Harvard Business School
9-495-011 Rev. April 14, 1995
Visionary Design Systems
Are Incentives Enough? Visionary Design Systems was a systems integrator and Computer ost Aided Design (CAD) hardware and software reseller located in Sunnyvale, California. In its first three years, Visionary Design’s revenues jumped from $1.1 million in 1990, to $5.5 million in 1991, to $9.8 million in 1992, to $17.8 million in 1993, prompting local newspapers to pronounce Visionary Design Systems a Silicon Valley success story. The founders credited much of their success to the quality of their people and to their philosophy of empowerment combined with generous rewards for performance. The company was unusual both in the degree to which employees were granted autonomy, and in the way they were rewarded. Every employee was a shareholder, and earned significant compensation through commissions and bonuses. The company’s growth record and retention rate spoke to the success of this philosophy. Most employees raved that this was the best company they had worked for: “I feel good in this environment—we laugh together, everyone is pulling toward the same goals. It’s the people here who are special, and it starts at the top.” VDS’s y or P future looked bright but for one cloud on t h e horizon. Product Data Management, one of the promising new complements to the Computer Aided Design market, was a struggling division within VDS. Product Data Management (PDM) was a critical market for the company and VDS had hired two experts in the field. Management offered significant incentives for growing the PDM business but the PDM experts would not take the reins and drive VDS forward in this industry. Things were not progressing quickly enough and top management did not know what to try next. The CAD Industry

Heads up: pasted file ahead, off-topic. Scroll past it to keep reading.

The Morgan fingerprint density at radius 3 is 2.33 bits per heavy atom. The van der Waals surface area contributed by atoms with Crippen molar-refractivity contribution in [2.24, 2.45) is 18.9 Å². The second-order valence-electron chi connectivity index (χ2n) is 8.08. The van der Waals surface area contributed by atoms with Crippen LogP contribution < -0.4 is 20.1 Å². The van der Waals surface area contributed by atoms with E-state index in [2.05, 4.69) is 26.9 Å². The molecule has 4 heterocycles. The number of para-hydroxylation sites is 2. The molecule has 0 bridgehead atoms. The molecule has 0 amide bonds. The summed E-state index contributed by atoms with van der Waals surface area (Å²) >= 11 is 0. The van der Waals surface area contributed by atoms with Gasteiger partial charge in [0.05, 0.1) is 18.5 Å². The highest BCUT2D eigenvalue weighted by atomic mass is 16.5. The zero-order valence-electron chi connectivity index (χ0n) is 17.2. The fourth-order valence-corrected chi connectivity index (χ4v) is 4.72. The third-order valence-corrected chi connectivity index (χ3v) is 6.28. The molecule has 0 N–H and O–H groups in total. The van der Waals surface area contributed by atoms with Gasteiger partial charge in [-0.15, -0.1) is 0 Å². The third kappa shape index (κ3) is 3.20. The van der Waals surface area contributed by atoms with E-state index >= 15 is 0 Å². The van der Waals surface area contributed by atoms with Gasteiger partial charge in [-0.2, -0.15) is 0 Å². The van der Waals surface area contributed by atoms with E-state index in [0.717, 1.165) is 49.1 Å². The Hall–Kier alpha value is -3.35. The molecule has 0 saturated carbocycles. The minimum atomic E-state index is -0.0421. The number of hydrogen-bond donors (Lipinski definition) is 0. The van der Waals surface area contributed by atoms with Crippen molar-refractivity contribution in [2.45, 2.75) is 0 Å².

Before CAD was available to mechanical engineers, designers stood at 3x4 foot drawing boards using rulers and compasses to design products. The limitation of working in two dimensions forced designers to create separate drawings for each dimension of every piece. Designing items such as car parts, vacuum cleaners, or dolls, required thousands of calculations and hours of drawing, measuring and erasing, before each piece fit correctly into the whole. Products designed in this way were extremely difficult to evaluate without physical prototypes since it was nearly impossible to visualize the end product and see how the pieces fit together. In addition, any changes in t h e product’s design required altering large numbers of drawings. Exhibit 1 displays a 2-D product drawing. The introduction of Computer Aided Design in the early 1970s automated the measuring of lines and angles, significantly reducing the amount of time it took to draw actual objects and making alterations easier and more timely. However the necessity of huge computers, extensive technical knowledge, and $150,000 per package, kept CAD out of all but the largest organizations. CAD usage spread to smaller companies with the proliferation of personal computers in the early to mid-1980s. But the early CAD programs did no more than computerize the manual drawing process, which continued many of the limitations of two dimensional drawing. Karin B. Monsler wrote this case under the supervision of Associate Professor George P. Baker as the basis for class Do Not Cop discussion rather than to illustrate ei ther effective or ineffective handling of an administrative situation. All names and numbers have been disguised to protect the privacy of the company. Copyright © 1994 by the President and Fellows of Harvard College. To order copies, call (617) 4956117 or write the Publishing Division, Harvard Business School, Boston, MA 02163. No part of this publication may be reproduced, stored in a retrieval system, used in a spreadsheet, or transmitted in any form or by any means—electronic, mechanical, photocopying, recording, or otherwise—without the permission of Harvard Business...
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